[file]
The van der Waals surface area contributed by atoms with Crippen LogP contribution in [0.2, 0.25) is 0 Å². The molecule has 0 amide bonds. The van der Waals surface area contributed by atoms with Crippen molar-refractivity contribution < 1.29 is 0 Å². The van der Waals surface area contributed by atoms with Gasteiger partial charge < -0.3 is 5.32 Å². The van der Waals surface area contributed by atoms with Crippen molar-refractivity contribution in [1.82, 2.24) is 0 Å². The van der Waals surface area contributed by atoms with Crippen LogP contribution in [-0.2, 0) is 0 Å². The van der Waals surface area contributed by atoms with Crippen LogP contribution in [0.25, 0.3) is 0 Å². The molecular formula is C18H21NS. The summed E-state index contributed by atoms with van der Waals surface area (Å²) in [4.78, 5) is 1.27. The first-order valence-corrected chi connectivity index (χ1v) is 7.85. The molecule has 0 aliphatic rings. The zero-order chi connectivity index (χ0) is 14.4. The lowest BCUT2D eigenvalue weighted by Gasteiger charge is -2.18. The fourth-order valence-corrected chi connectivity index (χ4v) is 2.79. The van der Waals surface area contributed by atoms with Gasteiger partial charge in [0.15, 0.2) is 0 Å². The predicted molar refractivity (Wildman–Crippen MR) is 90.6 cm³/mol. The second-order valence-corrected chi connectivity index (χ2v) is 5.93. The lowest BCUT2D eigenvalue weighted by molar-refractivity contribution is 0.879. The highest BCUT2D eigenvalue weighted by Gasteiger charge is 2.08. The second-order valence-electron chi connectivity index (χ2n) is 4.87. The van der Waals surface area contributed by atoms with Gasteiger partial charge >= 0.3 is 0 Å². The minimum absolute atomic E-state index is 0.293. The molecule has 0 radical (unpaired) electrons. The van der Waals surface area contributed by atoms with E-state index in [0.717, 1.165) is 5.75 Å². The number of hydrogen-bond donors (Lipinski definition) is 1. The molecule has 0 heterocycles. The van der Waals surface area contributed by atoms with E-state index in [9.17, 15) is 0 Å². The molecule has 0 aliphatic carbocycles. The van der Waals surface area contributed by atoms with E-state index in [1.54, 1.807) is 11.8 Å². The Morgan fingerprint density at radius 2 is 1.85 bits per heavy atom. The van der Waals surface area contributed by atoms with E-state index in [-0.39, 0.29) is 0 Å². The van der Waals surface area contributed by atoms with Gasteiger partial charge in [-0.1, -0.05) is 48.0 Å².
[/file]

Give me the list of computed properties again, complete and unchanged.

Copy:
The van der Waals surface area contributed by atoms with Crippen LogP contribution in [0.2, 0.25) is 0 Å². The molecule has 0 amide bonds. The van der Waals surface area contributed by atoms with Crippen molar-refractivity contribution < 1.29 is 0 Å². The van der Waals surface area contributed by atoms with Gasteiger partial charge < -0.3 is 5.32 Å². The van der Waals surface area contributed by atoms with Crippen molar-refractivity contribution in [1.82, 2.24) is 0 Å². The van der Waals surface area contributed by atoms with Crippen LogP contribution in [-0.2, 0) is 0 Å². The van der Waals surface area contributed by atoms with Crippen LogP contribution in [0.25, 0.3) is 0 Å². The molecular formula is C18H21NS. The summed E-state index contributed by atoms with van der Waals surface area (Å²) in [4.78, 5) is 1.27. The first-order valence-corrected chi connectivity index (χ1v) is 7.85. The molecule has 0 aliphatic rings. The zero-order chi connectivity index (χ0) is 14.4. The lowest BCUT2D eigenvalue weighted by Gasteiger charge is -2.18. The fourth-order valence-corrected chi connectivity index (χ4v) is 2.79. The van der Waals surface area contributed by atoms with Gasteiger partial charge in [0.15, 0.2) is 0 Å². The predicted molar refractivity (Wildman–Crippen MR) is 90.6 cm³/mol. The second-order valence-corrected chi connectivity index (χ2v) is 5.93. The lowest BCUT2D eigenvalue weighted by molar-refractivity contribution is 0.879. The highest BCUT2D eigenvalue weighted by Gasteiger charge is 2.08. The second-order valence-electron chi connectivity index (χ2n) is 4.87. The van der Waals surface area contributed by atoms with Gasteiger partial charge >= 0.3 is 0 Å². The minimum absolute atomic E-state index is 0.293. The molecule has 0 radical (unpaired) electrons. The van der Waals surface area contributed by atoms with E-state index in [0.717, 1.165) is 5.75 Å². The number of hydrogen-bond donors (Lipinski definition) is 1. The molecule has 0 heterocycles. The van der Waals surface area contributed by atoms with E-state index in [9.17, 15) is 0 Å². The molecule has 0 aliphatic carbocycles. The van der Waals surface area contributed by atoms with E-state index in [1.54, 1.807) is 11.8 Å². The Morgan fingerprint density at radius 2 is 1.85 bits per heavy atom. The van der Waals surface area contributed by atoms with E-state index in [-0.39, 0.29) is 0 Å². The van der Waals surface area contributed by atoms with Gasteiger partial charge in [-0.1, -0.05) is 48.0 Å².